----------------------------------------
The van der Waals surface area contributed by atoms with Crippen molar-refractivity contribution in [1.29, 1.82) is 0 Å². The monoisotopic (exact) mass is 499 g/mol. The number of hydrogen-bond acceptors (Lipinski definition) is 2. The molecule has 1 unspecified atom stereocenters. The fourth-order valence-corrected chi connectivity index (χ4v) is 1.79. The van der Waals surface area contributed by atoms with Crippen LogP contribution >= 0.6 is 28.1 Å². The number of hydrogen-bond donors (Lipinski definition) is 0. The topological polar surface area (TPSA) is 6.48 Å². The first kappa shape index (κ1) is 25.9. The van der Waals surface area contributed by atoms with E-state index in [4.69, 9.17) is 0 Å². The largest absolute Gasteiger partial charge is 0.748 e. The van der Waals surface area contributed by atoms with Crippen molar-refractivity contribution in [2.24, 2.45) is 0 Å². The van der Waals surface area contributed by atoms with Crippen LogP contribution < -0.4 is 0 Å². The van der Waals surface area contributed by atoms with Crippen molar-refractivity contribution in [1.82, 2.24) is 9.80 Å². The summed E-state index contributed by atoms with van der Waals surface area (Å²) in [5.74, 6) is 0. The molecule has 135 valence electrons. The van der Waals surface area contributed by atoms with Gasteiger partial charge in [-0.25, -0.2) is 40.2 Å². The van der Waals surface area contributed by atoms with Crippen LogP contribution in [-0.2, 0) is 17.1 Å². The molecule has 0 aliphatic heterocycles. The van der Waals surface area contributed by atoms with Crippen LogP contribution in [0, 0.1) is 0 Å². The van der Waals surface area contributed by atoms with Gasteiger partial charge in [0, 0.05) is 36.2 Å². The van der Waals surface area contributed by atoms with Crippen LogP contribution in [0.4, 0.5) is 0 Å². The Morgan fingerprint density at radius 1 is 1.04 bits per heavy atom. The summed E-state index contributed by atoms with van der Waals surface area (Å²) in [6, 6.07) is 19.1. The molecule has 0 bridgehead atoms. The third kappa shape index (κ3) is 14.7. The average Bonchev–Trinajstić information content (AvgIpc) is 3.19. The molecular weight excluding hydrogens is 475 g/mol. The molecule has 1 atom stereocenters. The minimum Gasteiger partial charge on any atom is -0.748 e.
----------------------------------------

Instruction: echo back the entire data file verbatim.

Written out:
The van der Waals surface area contributed by atoms with Crippen molar-refractivity contribution in [1.29, 1.82) is 0 Å². The monoisotopic (exact) mass is 499 g/mol. The number of hydrogen-bond acceptors (Lipinski definition) is 2. The molecule has 1 unspecified atom stereocenters. The fourth-order valence-corrected chi connectivity index (χ4v) is 1.79. The van der Waals surface area contributed by atoms with Crippen LogP contribution >= 0.6 is 28.1 Å². The number of hydrogen-bond donors (Lipinski definition) is 0. The topological polar surface area (TPSA) is 6.48 Å². The first kappa shape index (κ1) is 25.9. The van der Waals surface area contributed by atoms with E-state index in [4.69, 9.17) is 0 Å². The largest absolute Gasteiger partial charge is 0.748 e. The van der Waals surface area contributed by atoms with Crippen molar-refractivity contribution in [2.24, 2.45) is 0 Å². The van der Waals surface area contributed by atoms with Crippen LogP contribution < -0.4 is 0 Å². The van der Waals surface area contributed by atoms with Crippen molar-refractivity contribution in [1.82, 2.24) is 9.80 Å². The summed E-state index contributed by atoms with van der Waals surface area (Å²) in [5.74, 6) is 0. The molecule has 135 valence electrons. The van der Waals surface area contributed by atoms with Gasteiger partial charge in [-0.25, -0.2) is 40.2 Å². The van der Waals surface area contributed by atoms with Crippen LogP contribution in [-0.2, 0) is 17.1 Å². The molecule has 0 aliphatic heterocycles. The van der Waals surface area contributed by atoms with Crippen LogP contribution in [0, 0.1) is 0 Å². The van der Waals surface area contributed by atoms with Gasteiger partial charge in [0, 0.05) is 36.2 Å². The van der Waals surface area contributed by atoms with Crippen LogP contribution in [0.4, 0.5) is 0 Å². The Morgan fingerprint density at radius 1 is 1.04 bits per heavy atom. The summed E-state index contributed by atoms with van der Waals surface area (Å²) in [6, 6.07) is 19.1. The molecule has 0 bridgehead atoms. The third kappa shape index (κ3) is 14.7. The average Bonchev–Trinajstić information content (AvgIpc) is 3.19. The molecular weight excluding hydrogens is 475 g/mol. The molecule has 1 atom stereocenters. The minimum Gasteiger partial charge on any atom is -0.748 e.